“When a one-time tech powerhouse winds up bankrupt and sold off for chump change, that’s bound to ignite the daily bloviation fest….SGI was a comet, soaring through the tech firmament during it’s brief moment of glory. But it’s only one in a list of former high-tech flyers to come crashing back to earth, a roster that includes the likes of Novell, Borland, WordPerfect, Digital Equipment Corporation, Wang, Data General.”

Charles Cooper, the author of the CNET article, aptly includes thoughts from Andy Grove who wrote the following in his 1996 book, Only the Paranoid Survive:

“…when it comes to business, I believe in the value of paranoia. Business success contains the seeds of its own destruction. The more successful you are, the more people want a chunk of your business and then another chunk and then another until there is nothing left.”

In its heyday, Silicon Graphics was like the Apple of today. In a few short years, it moved from “great execution/great strategy” (G-4) to “great execution/poor strategy” (Y-3) to “poor execution/poor strategy” (R-1) ultimately taking it to bankruptcy.

Where do most CEOs focus their attention? Strategy. It is as though the CEO expects the rest of the leadership team to drive execution. At the end of the quarter or fiscal year, what area most contributes to CEOs losing their jobs? Execution.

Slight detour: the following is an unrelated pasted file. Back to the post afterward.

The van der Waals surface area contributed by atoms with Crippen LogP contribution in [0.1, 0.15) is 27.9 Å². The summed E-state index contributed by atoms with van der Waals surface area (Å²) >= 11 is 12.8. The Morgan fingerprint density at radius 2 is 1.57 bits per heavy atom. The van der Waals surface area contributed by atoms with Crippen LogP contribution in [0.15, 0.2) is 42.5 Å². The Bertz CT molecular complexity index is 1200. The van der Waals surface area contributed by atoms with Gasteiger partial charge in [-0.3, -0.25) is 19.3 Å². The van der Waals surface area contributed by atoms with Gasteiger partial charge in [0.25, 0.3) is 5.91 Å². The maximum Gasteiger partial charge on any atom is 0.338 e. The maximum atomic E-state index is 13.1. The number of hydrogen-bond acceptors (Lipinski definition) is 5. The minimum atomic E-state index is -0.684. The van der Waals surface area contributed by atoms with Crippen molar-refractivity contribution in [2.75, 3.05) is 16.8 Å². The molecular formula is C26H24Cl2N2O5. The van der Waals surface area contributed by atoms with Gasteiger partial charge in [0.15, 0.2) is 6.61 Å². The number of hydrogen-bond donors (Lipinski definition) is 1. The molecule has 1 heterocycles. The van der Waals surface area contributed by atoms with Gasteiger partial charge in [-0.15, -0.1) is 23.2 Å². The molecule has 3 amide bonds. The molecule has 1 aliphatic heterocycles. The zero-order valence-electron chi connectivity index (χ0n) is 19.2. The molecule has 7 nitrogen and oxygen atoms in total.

While it is possible to pick a place on the matrix that reflects the overall company state, it is important to also consider each function in the company in light of this same matrix, e.g., Sales, Marketing, Product Management, Order Administration, Engineering, Operations, Service, Human Resources, etc.

Executives must regularly and routinely look holistically at the implications of each function as contributing to the overall health and vitality of the company. Today’s success does not ensure tomorrow’s success.

What do you think?

Dave Gardner, Gardner & Associates Consulting


One Response to Strategy versus Execution: what’s more important?

  1. Robin says:

    I fully agree. We must abandon yesterday. We can no longer rely on yesterday’s success model.